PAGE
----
Jeff Bezos Battles Homelessness by Giving $98 Million to Charities
(Bloomberg) -- Jeff Bezos provided the first donations as part of his pledge to help homeless families with $97.5 million in grants to two dozen nonprofit groups across the country.
The awards are the first distribution from the $2 billion Day One Fund, which the Amazon.com Inc. chief executive officer and his wife, MacKenzie, launched in September. Its dual mission is to provide aid for the homeless and to fund a network of nonprofit preschools.
The 24 recipient organizations announced Tuesday are sprinkled across the country from California to North Carolina and range from the Catholic Charities Archdiocese to the Salvation Army and local family and housing services. Fifteen of the charities were bestowed with $5 million gifts and the remainder received $2.5 million donations.
The announcement comes shortly after Amazon revealed it will open huge new offices in New York and Arlington, Virginia, sparking a backlash over whether the arrival of the e-commerce giant will displace local residents by driving up housing costs. One group in New York and two in Washington were among those receiving the grants from the Day One Fund.
Bezos, Amazon’s founder and the world’s richest man, said the goal of the fund is to "shine a light and support the organizations that are doing compassionate, needle-moving work to provide shelter for young families in communities across the country."
The awarded charities offer emergency shelter "for families to get on their feet" and provide access to permanent housing and support services, Bezos said in a blog post. The Refugee Women’s Alliance in Amazon’s hometown of Seattle received $2.5 million; the Urban Resource Institute in New York was awarded $5 million; FrontLine Service in Cleveland was given $2.5 million and LA Family Housing in North Hollywood collected $5 million, among others. "We hope these grants provide the additional resources these leaders and their organizations need to expand the scope and impact of their efforts," Bezos wrote.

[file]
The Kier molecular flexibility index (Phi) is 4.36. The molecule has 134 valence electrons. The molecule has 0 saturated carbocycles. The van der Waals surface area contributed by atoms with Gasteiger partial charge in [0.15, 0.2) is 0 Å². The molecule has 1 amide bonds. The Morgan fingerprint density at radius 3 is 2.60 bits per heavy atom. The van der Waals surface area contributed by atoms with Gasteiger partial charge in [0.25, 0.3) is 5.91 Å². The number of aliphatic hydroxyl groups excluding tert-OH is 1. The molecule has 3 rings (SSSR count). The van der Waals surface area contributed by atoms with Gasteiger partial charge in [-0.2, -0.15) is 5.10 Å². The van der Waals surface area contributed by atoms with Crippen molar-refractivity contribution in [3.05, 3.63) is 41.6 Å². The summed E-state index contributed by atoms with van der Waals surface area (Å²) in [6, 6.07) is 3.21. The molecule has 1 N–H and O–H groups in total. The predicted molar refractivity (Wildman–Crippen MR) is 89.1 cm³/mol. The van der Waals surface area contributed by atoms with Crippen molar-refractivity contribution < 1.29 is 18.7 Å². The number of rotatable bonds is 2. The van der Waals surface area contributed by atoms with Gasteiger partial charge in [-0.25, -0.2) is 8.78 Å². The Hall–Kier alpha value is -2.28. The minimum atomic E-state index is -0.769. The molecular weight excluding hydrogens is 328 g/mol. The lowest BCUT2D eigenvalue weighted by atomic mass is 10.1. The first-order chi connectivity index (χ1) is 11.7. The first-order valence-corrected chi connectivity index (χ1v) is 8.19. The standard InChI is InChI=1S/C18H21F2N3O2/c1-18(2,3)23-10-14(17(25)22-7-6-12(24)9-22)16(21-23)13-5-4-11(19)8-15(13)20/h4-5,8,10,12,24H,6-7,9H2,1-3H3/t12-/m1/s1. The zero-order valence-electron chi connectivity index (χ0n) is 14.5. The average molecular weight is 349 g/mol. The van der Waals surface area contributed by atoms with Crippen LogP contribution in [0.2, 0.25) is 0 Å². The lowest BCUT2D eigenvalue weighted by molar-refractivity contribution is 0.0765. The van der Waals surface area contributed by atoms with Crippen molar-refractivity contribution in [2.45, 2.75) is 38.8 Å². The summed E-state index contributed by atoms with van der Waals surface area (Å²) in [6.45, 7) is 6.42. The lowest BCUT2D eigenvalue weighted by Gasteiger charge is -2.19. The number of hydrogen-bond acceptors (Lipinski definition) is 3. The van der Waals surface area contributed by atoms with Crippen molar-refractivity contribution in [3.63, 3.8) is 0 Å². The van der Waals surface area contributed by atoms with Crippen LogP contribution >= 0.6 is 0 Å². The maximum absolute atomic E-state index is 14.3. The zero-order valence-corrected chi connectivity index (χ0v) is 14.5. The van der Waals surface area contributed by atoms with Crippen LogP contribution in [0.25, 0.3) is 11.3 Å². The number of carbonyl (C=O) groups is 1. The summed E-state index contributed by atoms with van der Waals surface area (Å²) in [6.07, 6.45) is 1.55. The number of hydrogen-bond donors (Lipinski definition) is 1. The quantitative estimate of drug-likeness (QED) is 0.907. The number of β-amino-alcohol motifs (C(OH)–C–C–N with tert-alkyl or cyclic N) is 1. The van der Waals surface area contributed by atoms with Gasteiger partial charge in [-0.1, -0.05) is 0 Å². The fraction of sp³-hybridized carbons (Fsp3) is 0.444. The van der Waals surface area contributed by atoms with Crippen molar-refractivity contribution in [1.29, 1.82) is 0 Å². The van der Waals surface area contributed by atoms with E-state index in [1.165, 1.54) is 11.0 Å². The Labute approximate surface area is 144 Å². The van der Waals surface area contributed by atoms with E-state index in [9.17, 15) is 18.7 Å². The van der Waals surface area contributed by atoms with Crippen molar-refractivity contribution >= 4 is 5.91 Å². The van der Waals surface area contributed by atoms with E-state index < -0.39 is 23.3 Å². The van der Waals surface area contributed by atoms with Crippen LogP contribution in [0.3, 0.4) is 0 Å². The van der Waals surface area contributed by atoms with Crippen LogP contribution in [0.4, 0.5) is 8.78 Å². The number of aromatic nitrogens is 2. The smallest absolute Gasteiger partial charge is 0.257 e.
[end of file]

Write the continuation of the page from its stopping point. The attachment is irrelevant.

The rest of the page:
With a personal fortune of $126 billion, Bezos had been largely invisible in the world of philanthropy before launching the fund. Last year, Bezos solicited advice from the public via Twitter, asking how he could best use his wealth to help people “right now.” At the time, he said he was interested in projects that address urgent need but also produce lasting impact.
The recipients of the awards seemed grateful for the gift.
When Susan Neth found out her organization, FrontLine Service, was being awarded $2.5 million, she said she was in shock. "I just wanted to shout to the skies," Neth said. "This is a tremendous celebration for us and our entire community."
Homelessness in Cleveland has been growing over the past few years and FrontLine Service is focused on supporting at-risk families with children under the age of 5, Neth said. "This is going to take us much further than where we are right now," she said.
On Monday, Bezos personally emailed Mahnaz Eshetu, the executive director of Seattle’s Refugee Women’s Alliance, to say he was happy to help the organization "move its mission forward," she said.
Eshetu said she first found out the alliance would receive the $2.5 million donation last week. "I was thrilled and excited," she said. "In this political climate, it was nice to know somebody cared."
Bezos has yet to discuss details on the fund’s pre-school initiative, but the website suggests an announcement could be forthcoming: "Stay tuned for updates."
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